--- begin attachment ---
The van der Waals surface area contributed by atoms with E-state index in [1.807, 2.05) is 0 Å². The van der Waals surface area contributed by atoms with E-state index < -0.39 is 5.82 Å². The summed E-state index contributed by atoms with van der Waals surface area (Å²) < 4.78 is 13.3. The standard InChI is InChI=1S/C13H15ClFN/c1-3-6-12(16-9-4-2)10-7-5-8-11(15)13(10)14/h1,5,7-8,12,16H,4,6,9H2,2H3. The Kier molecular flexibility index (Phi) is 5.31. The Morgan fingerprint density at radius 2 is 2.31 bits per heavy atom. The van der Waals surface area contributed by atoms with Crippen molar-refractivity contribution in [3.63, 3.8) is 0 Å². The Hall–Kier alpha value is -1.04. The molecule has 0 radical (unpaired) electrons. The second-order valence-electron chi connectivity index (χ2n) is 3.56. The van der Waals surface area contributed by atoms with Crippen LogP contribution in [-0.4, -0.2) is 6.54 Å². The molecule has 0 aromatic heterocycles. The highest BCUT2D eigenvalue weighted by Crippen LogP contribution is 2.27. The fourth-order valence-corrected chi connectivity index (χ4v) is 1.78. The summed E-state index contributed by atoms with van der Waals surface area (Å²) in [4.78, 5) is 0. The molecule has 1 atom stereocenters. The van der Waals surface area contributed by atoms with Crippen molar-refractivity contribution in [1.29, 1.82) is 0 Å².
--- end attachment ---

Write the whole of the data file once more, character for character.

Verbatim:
The van der Waals surface area contributed by atoms with E-state index in [1.807, 2.05) is 0 Å². The van der Waals surface area contributed by atoms with E-state index < -0.39 is 5.82 Å². The summed E-state index contributed by atoms with van der Waals surface area (Å²) < 4.78 is 13.3. The standard InChI is InChI=1S/C13H15ClFN/c1-3-6-12(16-9-4-2)10-7-5-8-11(15)13(10)14/h1,5,7-8,12,16H,4,6,9H2,2H3. The Kier molecular flexibility index (Phi) is 5.31. The Morgan fingerprint density at radius 2 is 2.31 bits per heavy atom. The van der Waals surface area contributed by atoms with Crippen molar-refractivity contribution in [3.63, 3.8) is 0 Å². The Hall–Kier alpha value is -1.04. The molecule has 0 radical (unpaired) electrons. The second-order valence-electron chi connectivity index (χ2n) is 3.56. The van der Waals surface area contributed by atoms with Crippen LogP contribution in [-0.4, -0.2) is 6.54 Å². The molecule has 0 aromatic heterocycles. The highest BCUT2D eigenvalue weighted by Crippen LogP contribution is 2.27. The fourth-order valence-corrected chi connectivity index (χ4v) is 1.78. The summed E-state index contributed by atoms with van der Waals surface area (Å²) in [4.78, 5) is 0. The molecule has 1 atom stereocenters. The van der Waals surface area contributed by atoms with Crippen molar-refractivity contribution in [1.29, 1.82) is 0 Å².